There are two new changes happening on the retail market. This is the second consecutive year without a new project in Bucharest and the anchor of a retail project is no longer the hypermarket, but the F&B (food and beverages) and entertainment areas.
According to real estate consultant JLL, the total stock of modern retail space reached approximately 3.1 million sqm, resulting in a density of 151 sqm/1,000 inhabitants and more than 1.1 million sqm are built in Bucharest.
About 17,000 sqm of modern spaces were built in Romania this year – none of them in Bucharest. Cluj, Timisoara, Iasi, Sibiu and Constanta are the main beneficiaries of dominant projects outside Bucharest.
This year’s deliveries were exclusively extensions to existing projects. Another 155,000 sqm were announced for delivery by the end of the year: Shopping City Satu Mare, Iulius Mall Timisoara extension and Era Park Iasi are the most important investments.
”We estimate a vacancy level of 7-8 percent for Bucharest, with a higher percentage recorded in the shopping centers in the south of the capital, while in well-performing and stable malls or in commercial galleries, the vacancies are below 3 percent,” said Corina Stamate, center manager at JLL.
The rent in the best performing retail centers is around EUR 65 – 75 sqm/month, but depending on the center and location level, there are 15-20 percent drops compared to the rents per sqm of the retail performance schemes.
The Romanian retail market has entered a maturity phase, given that the development of shopping centers planned for 2018-2019 is mainly represented by the extensions of existing schemes.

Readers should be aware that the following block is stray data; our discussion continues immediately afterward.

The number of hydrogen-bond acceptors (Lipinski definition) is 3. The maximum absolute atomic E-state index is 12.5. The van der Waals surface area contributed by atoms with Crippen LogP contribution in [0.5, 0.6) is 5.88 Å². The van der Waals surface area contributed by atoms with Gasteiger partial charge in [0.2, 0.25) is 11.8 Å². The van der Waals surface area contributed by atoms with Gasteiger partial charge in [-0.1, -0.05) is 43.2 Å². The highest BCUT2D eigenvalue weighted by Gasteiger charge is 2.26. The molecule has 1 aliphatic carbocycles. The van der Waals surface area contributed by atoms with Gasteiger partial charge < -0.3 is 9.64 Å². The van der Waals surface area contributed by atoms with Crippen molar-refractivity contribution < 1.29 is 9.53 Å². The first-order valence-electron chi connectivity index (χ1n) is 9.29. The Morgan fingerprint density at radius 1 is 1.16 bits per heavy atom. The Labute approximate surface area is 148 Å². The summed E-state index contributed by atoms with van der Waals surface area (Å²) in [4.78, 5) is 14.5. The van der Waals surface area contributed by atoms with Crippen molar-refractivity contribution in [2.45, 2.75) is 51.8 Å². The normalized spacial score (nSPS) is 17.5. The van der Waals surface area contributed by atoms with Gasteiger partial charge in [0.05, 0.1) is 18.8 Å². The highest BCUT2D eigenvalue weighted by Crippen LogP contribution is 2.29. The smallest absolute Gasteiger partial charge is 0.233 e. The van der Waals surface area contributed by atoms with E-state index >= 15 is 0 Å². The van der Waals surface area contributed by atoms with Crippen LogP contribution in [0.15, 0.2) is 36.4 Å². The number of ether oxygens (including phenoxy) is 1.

All of the area announced for delivery is located in cities of over 100,000 inhabitants, 63 percent targeting the big cities and Bucharest.
Romania continues to be one of the main destinations in Europe for international retailers, with an important potential to grow and improve purchasing power.
It is interesting that technology and digitalization have become ubiquitous, so the structure of the industry is in a continuous process of transformation, but the virtual world has not affected traditional trade – on the contrary, these concepts have been reciprocal.
There is an important change though. Now, when actual purchases and shares can take place anytime and anywhere, the consumer needs a motivation to visit stores and shopping centers.
And the response of mall owners was changing the global food & beverages (F&B) sector, which has steadily increasing due to the rise in online commerce, the two aspects being directly interconnected.
The dedicated F&B space has grown from 5 percent of the malls to 10-15 percent in Europe, a figure that continues to grow.
In Romania, this increased attention towards the F&B sector is also readily recognizable, and the percentages begin to move to 8-10 percent, practically turning them into the new anchors of the mall, taking the place of hypermarkets, usually the strongest tenants in such properties.
Now, a multitude of restaurants and entertainment operators (cinema, games, etc.) tend to take their place in all powerfull malls.